Fred Stluka on 2 Mar 2017 14:02:34 -0800

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Re: [PLUG] "Nearby"

Nice!  Thanks!


Fred Stluka -- --
Bristle Software, Inc -- -- Glad to be of service!
Open Source: Without walls and fences, we need no Windows or Gates.

On 3/2/17 4:08 PM, Walt Mankowski wrote:
This is getting more and more off-topic, but I'd be remiss if I didn't
recommend a wonderful short story by Charlie Jane Anders called "The
Fermi Paradox Is Our Business Model". It's darkly funny and
thought-provoking, and you can read it for free at


On Thu, Mar 02, 2017 at 03:49:18PM -0500, Rich Kulawiec wrote:
On Fri, Feb 24, 2017 at 12:56:10PM -0500, Timothy Jones wrote:

An absolutely excellent description of the situation.

Worth mentioning in this context are the Fermi paradox and the Drake
equation.  Enrico Fermi is not only the author of one of my favorite
snarky sayings ("That is not even good enough to be wrong") but he
was a brilliant physicist who wondered why we were not already looking
at proof of intelligent alien life.  His reasoning, roughly speaking,
was that there are so many Sun-like stars in the galaxy, that
many of them have been around for a while, that some of them must
have planets suitable for the evolution of life (including intelligent life),
that intelligent life will inevitably turn its attention to interstellar
travel, and that even at slow speeds, such civilizations would be able
to traverse the galaxy in a few million years.

Thus his question: "where is everybody?"

Many rebuttals to this exist, based both on the premises and on the
chain of logic which connects them.  But despite all that, it's an
interesting question to explore.  (Pro tip: buy a round of beers for
five astrophysicists in a bar and ask them what they think of the Fermi
paradox.  You'll get more than adequate entertainment value in return.)

(How do you find find five astrophysicists in a bar?  That is left as an
exercise for the reader. ;) )

Fermi paradox:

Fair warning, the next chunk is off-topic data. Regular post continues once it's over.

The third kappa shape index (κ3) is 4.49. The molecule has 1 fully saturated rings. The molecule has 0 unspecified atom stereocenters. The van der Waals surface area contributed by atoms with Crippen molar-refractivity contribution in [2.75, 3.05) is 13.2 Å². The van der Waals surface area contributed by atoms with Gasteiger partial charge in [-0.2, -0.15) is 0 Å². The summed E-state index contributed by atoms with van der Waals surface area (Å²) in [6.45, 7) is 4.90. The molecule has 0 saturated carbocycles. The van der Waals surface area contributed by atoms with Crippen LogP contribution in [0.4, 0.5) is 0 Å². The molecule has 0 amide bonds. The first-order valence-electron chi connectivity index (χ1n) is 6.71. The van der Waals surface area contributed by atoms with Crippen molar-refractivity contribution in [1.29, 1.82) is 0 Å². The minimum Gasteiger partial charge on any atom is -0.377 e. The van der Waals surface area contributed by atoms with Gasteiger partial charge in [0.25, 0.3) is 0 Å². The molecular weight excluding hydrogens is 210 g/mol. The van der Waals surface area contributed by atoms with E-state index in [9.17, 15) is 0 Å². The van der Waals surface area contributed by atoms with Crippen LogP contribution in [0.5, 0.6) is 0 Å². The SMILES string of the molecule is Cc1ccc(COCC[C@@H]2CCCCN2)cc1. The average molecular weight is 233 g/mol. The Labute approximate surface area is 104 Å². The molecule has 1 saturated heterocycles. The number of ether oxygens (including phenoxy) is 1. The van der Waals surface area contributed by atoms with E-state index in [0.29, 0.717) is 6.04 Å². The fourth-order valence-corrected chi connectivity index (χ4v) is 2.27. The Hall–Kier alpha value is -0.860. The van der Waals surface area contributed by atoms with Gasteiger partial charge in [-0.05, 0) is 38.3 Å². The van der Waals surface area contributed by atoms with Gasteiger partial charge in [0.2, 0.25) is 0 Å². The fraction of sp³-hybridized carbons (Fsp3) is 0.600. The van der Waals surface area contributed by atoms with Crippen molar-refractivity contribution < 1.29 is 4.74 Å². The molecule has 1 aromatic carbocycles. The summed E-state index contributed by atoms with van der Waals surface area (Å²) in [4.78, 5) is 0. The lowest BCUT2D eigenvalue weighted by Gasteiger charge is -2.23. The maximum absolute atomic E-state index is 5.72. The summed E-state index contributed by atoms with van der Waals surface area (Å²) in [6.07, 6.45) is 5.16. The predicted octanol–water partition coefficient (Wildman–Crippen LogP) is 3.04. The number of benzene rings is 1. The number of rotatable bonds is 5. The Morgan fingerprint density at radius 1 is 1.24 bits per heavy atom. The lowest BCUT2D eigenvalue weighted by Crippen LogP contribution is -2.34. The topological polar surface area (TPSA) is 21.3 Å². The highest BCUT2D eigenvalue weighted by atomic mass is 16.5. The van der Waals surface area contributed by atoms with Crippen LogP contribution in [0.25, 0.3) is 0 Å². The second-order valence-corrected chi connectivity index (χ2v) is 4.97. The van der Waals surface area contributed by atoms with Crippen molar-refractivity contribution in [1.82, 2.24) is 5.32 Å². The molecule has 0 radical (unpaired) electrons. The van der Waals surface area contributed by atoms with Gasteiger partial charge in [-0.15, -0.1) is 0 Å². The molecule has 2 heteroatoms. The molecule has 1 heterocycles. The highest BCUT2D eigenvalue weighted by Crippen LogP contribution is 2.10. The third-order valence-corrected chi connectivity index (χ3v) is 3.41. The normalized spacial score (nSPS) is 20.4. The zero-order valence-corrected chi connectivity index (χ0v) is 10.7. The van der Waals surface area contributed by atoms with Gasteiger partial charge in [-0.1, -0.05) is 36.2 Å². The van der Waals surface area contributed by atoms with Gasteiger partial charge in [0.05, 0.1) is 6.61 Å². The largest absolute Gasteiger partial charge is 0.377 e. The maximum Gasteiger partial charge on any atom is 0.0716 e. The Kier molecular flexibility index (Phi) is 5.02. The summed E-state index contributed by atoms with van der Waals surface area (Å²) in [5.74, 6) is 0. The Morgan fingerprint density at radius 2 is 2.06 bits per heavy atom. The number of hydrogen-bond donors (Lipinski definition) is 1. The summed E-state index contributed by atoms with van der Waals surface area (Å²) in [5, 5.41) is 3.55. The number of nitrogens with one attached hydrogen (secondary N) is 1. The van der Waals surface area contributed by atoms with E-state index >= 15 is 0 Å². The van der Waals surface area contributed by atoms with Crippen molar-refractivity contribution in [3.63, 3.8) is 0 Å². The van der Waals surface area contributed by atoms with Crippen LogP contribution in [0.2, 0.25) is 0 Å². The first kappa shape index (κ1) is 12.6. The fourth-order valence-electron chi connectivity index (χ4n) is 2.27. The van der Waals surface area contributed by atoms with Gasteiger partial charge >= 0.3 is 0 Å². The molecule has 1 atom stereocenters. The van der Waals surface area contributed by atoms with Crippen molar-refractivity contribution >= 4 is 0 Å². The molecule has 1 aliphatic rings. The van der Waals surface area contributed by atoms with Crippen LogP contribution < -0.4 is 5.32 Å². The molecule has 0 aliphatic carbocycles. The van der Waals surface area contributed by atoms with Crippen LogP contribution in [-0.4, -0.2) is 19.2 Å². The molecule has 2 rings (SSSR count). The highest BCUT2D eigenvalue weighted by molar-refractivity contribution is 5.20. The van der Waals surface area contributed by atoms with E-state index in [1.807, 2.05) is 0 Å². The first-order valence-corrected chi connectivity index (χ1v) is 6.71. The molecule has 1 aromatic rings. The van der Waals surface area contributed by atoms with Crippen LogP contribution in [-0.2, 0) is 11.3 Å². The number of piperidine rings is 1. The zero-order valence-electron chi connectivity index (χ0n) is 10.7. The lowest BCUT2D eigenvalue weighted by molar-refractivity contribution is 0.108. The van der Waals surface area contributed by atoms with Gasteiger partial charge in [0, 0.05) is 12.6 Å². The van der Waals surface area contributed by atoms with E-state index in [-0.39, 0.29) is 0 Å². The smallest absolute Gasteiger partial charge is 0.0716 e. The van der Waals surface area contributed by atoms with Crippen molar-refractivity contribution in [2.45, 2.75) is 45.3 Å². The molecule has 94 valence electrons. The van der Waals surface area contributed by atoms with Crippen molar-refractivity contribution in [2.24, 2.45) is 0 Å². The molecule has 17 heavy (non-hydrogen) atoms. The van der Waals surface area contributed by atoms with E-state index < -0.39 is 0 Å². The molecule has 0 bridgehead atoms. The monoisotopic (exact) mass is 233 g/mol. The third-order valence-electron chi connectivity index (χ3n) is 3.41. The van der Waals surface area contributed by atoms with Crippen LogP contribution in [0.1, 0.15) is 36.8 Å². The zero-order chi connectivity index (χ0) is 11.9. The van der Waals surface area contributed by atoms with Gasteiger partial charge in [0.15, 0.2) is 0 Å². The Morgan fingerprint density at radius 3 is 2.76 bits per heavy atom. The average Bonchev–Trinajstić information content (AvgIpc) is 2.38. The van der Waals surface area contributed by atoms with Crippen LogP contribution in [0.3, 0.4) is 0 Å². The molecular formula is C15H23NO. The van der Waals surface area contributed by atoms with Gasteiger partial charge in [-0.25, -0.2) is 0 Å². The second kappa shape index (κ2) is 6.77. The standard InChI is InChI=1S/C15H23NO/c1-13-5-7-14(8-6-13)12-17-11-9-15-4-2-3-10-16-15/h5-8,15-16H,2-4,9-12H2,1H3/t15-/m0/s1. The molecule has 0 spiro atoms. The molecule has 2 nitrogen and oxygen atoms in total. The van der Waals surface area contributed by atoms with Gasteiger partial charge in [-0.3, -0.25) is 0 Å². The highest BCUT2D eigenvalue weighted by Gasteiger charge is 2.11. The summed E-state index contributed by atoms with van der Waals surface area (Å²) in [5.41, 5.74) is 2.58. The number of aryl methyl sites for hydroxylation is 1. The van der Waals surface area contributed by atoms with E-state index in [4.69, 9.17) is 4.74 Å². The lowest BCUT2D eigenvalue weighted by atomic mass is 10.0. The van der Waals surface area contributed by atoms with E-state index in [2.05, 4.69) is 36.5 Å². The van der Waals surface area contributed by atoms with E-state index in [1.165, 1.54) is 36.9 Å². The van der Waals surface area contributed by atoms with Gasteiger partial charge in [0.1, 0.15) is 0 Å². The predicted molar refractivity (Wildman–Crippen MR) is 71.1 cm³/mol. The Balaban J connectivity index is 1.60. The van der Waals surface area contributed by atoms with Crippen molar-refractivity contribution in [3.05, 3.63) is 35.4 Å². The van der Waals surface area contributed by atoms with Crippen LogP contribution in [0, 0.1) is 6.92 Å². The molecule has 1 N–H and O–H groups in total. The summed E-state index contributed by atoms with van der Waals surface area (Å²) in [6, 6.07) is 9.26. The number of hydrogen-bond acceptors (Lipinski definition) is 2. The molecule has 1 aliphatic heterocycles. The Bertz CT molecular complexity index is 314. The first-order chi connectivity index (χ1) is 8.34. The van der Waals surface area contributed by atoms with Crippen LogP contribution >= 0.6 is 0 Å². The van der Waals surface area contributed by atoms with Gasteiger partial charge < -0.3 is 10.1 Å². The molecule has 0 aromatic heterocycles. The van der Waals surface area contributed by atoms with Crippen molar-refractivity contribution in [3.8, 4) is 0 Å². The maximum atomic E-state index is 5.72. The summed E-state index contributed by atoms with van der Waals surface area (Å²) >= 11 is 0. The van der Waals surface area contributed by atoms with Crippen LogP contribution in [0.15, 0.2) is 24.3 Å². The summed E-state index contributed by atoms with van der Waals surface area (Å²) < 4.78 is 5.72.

The Drake equation is an attempt to enumerate the probabilistic factors
that go into an estimate of the number of civilizations in our galaxy.
(Let's pause to ask ourselves if the number on this planet is 1 or 0.)
Pressing on, the equation combines guesstimates of the number of stars
with planets, the percentage of planets that develop life, the percentage
of those that develop intelligent life, etc.  

Just like the Fermi paradox is good for starting all-night arguments, so is
the Drake equation.  Those focus either on the presence/absence of various
quantities in the equation or on what constitutes a plausible estimate for
those -- and to say that such estimates "vary a bit" is putting it mildly.
The good news there is that you can probably make a credible argument for
estimates remarkably different from anyone else's and get a paper out of it. ;)

That said, it's at least a stick in the ground: that is, it gives us something
to debate and thus to focus our thinking.  It tells us some of the things
that we need to know in order to answer the question, but it doesn't tell
us how to know those things or whether those are all the things we need to know.

Drake equation:

There are variations on the Drake equation that take other factors into
account; the Drake equation's been around for 60+ years and thus revisions
are inevitable.  There's one call the Saeger equation that takes a different
approach: the heck with *intelligent* life, can we detect *any* life?

Having been in a few of those bar arguments with other physicists,
all of whom were much better qualified than I am to be participating,
my fallback position is what I call the Kulawiec hypothesis (hey, it's mine
-- get your own!) which is that our best chance of detecting a *former*
intelligent civilization will be the electromagnetic emissions generated when
they annihilate themselves in a planetary thermonuclear exchange.  This is
the interstellar equivalent of "HELLO OUT THERE!...errr...ummm...goodbye."
Of course if they do themselves in via other means (destroying their
planet's ecosystem, mass drivers, epidemic, Nicki Minaj) then they
may pass without our knowledge.

But it's sobering to think that the culmination of billions of years of
evolution and the slow upward struggle of knowledge, the end product of
an entire civilization, the only thing that the entire rest of the galaxy
will ever know about them, will be a few photons dutifully recorded by
an automated observation system, and filed, unnoticed and unremarked,
in a database filled with other innocuous observations.

So maybe...let's not be them?

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